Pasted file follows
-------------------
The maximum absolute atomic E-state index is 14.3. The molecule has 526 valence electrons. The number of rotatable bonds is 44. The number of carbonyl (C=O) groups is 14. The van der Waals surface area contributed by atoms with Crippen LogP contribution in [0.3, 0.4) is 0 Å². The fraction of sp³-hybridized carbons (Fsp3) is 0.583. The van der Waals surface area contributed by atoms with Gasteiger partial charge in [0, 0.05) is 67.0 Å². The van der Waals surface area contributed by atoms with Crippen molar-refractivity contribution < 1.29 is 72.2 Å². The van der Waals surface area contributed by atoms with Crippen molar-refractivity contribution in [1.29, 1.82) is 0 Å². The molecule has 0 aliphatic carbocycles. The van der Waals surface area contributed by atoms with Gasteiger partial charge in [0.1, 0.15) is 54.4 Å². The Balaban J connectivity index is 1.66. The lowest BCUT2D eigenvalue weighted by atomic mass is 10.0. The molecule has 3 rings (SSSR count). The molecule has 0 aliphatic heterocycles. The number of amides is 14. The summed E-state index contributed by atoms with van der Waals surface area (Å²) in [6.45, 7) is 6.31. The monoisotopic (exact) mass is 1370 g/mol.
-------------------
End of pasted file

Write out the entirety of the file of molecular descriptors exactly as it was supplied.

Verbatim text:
The maximum absolute atomic E-state index is 14.3. The molecule has 526 valence electrons. The number of rotatable bonds is 44. The number of carbonyl (C=O) groups is 14. The van der Waals surface area contributed by atoms with Crippen LogP contribution in [0.3, 0.4) is 0 Å². The fraction of sp³-hybridized carbons (Fsp3) is 0.583. The van der Waals surface area contributed by atoms with Gasteiger partial charge in [0, 0.05) is 67.0 Å². The van der Waals surface area contributed by atoms with Crippen molar-refractivity contribution < 1.29 is 72.2 Å². The van der Waals surface area contributed by atoms with Crippen molar-refractivity contribution in [1.29, 1.82) is 0 Å². The molecule has 0 aliphatic carbocycles. The van der Waals surface area contributed by atoms with Gasteiger partial charge in [0.1, 0.15) is 54.4 Å². The Balaban J connectivity index is 1.66. The lowest BCUT2D eigenvalue weighted by atomic mass is 10.0. The molecule has 3 rings (SSSR count). The molecule has 0 aliphatic heterocycles. The number of amides is 14. The summed E-state index contributed by atoms with van der Waals surface area (Å²) in [6.45, 7) is 6.31. The monoisotopic (exact) mass is 1370 g/mol.